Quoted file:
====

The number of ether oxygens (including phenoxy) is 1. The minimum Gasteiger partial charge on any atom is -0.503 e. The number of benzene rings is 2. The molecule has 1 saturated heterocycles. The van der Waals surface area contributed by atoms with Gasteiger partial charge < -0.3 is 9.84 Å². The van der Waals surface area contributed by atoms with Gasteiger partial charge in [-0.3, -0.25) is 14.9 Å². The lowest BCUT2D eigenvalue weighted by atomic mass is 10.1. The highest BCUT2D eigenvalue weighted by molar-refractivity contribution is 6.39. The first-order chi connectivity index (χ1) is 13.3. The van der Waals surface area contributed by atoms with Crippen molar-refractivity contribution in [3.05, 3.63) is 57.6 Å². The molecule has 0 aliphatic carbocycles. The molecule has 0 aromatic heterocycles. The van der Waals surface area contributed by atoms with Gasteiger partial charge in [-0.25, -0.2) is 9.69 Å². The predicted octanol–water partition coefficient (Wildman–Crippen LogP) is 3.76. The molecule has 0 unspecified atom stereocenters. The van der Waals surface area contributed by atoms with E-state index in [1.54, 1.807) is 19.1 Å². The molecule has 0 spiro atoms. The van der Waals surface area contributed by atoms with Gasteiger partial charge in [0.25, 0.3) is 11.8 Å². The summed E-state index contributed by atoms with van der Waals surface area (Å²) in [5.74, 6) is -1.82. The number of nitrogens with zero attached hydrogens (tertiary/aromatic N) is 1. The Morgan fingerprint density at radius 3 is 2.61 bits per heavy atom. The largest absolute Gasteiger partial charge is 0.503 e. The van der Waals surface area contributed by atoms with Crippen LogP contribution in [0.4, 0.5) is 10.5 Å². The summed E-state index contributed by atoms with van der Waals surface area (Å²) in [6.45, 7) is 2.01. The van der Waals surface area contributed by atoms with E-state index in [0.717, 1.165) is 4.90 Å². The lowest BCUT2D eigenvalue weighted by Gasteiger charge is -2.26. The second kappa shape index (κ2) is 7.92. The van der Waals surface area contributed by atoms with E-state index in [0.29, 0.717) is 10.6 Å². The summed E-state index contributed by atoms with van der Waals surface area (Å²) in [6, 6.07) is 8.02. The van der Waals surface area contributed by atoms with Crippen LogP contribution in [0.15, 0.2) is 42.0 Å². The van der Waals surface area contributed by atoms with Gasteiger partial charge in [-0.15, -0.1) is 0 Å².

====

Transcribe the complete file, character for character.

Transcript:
The number of ether oxygens (including phenoxy) is 1. The minimum Gasteiger partial charge on any atom is -0.503 e. The number of benzene rings is 2. The molecule has 1 saturated heterocycles. The van der Waals surface area contributed by atoms with Gasteiger partial charge < -0.3 is 9.84 Å². The van der Waals surface area contributed by atoms with Gasteiger partial charge in [-0.3, -0.25) is 14.9 Å². The lowest BCUT2D eigenvalue weighted by atomic mass is 10.1. The highest BCUT2D eigenvalue weighted by molar-refractivity contribution is 6.39. The first-order chi connectivity index (χ1) is 13.3. The van der Waals surface area contributed by atoms with Crippen molar-refractivity contribution in [3.05, 3.63) is 57.6 Å². The molecule has 0 aliphatic carbocycles. The molecule has 0 aromatic heterocycles. The van der Waals surface area contributed by atoms with Gasteiger partial charge in [-0.25, -0.2) is 9.69 Å². The predicted octanol–water partition coefficient (Wildman–Crippen LogP) is 3.76. The molecule has 0 unspecified atom stereocenters. The van der Waals surface area contributed by atoms with E-state index in [1.54, 1.807) is 19.1 Å². The molecule has 0 spiro atoms. The van der Waals surface area contributed by atoms with Gasteiger partial charge in [0.25, 0.3) is 11.8 Å². The summed E-state index contributed by atoms with van der Waals surface area (Å²) in [5.74, 6) is -1.82. The number of nitrogens with zero attached hydrogens (tertiary/aromatic N) is 1. The Morgan fingerprint density at radius 3 is 2.61 bits per heavy atom. The largest absolute Gasteiger partial charge is 0.503 e. The van der Waals surface area contributed by atoms with Crippen LogP contribution in [0.4, 0.5) is 10.5 Å². The summed E-state index contributed by atoms with van der Waals surface area (Å²) in [6.45, 7) is 2.01. The van der Waals surface area contributed by atoms with E-state index in [0.717, 1.165) is 4.90 Å². The lowest BCUT2D eigenvalue weighted by Gasteiger charge is -2.26. The second kappa shape index (κ2) is 7.92. The van der Waals surface area contributed by atoms with E-state index in [0.29, 0.717) is 10.6 Å². The summed E-state index contributed by atoms with van der Waals surface area (Å²) in [6, 6.07) is 8.02. The van der Waals surface area contributed by atoms with Crippen LogP contribution in [0.15, 0.2) is 42.0 Å². The van der Waals surface area contributed by atoms with Gasteiger partial charge in [-0.15, -0.1) is 0 Å².